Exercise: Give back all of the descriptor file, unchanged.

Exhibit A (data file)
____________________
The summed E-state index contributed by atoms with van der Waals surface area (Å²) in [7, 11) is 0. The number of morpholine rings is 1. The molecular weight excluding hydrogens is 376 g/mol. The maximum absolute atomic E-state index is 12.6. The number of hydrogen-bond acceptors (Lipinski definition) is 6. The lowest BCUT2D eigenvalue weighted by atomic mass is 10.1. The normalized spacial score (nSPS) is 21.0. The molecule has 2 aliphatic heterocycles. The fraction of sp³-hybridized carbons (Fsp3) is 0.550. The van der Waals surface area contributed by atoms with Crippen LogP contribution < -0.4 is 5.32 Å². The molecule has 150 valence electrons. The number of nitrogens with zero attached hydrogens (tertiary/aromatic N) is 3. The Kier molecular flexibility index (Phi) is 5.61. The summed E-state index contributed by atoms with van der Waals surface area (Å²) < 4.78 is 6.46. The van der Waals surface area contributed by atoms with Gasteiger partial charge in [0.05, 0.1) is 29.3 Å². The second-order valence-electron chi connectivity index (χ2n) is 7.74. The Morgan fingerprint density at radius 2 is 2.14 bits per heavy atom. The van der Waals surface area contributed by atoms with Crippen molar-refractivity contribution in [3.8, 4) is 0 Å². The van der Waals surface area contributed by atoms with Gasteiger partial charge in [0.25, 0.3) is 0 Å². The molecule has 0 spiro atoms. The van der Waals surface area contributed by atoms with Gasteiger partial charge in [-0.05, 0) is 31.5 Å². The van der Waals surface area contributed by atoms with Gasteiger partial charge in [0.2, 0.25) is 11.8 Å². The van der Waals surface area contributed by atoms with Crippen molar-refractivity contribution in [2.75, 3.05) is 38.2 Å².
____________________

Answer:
The summed E-state index contributed by atoms with van der Waals surface area (Å²) in [7, 11) is 0. The number of morpholine rings is 1. The molecular weight excluding hydrogens is 376 g/mol. The maximum absolute atomic E-state index is 12.6. The number of hydrogen-bond acceptors (Lipinski definition) is 6. The lowest BCUT2D eigenvalue weighted by atomic mass is 10.1. The normalized spacial score (nSPS) is 21.0. The molecule has 2 aliphatic heterocycles. The fraction of sp³-hybridized carbons (Fsp3) is 0.550. The van der Waals surface area contributed by atoms with Crippen LogP contribution < -0.4 is 5.32 Å². The molecule has 150 valence electrons. The number of nitrogens with zero attached hydrogens (tertiary/aromatic N) is 3. The Kier molecular flexibility index (Phi) is 5.61. The summed E-state index contributed by atoms with van der Waals surface area (Å²) < 4.78 is 6.46. The van der Waals surface area contributed by atoms with Gasteiger partial charge in [0.05, 0.1) is 29.3 Å². The second-order valence-electron chi connectivity index (χ2n) is 7.74. The Morgan fingerprint density at radius 2 is 2.14 bits per heavy atom. The van der Waals surface area contributed by atoms with Crippen molar-refractivity contribution in [3.8, 4) is 0 Å². The van der Waals surface area contributed by atoms with Gasteiger partial charge in [0.25, 0.3) is 0 Å². The molecule has 0 spiro atoms. The van der Waals surface area contributed by atoms with Gasteiger partial charge in [-0.05, 0) is 31.5 Å². The van der Waals surface area contributed by atoms with Gasteiger partial charge in [0.2, 0.25) is 11.8 Å². The van der Waals surface area contributed by atoms with Crippen molar-refractivity contribution in [2.75, 3.05) is 38.2 Å².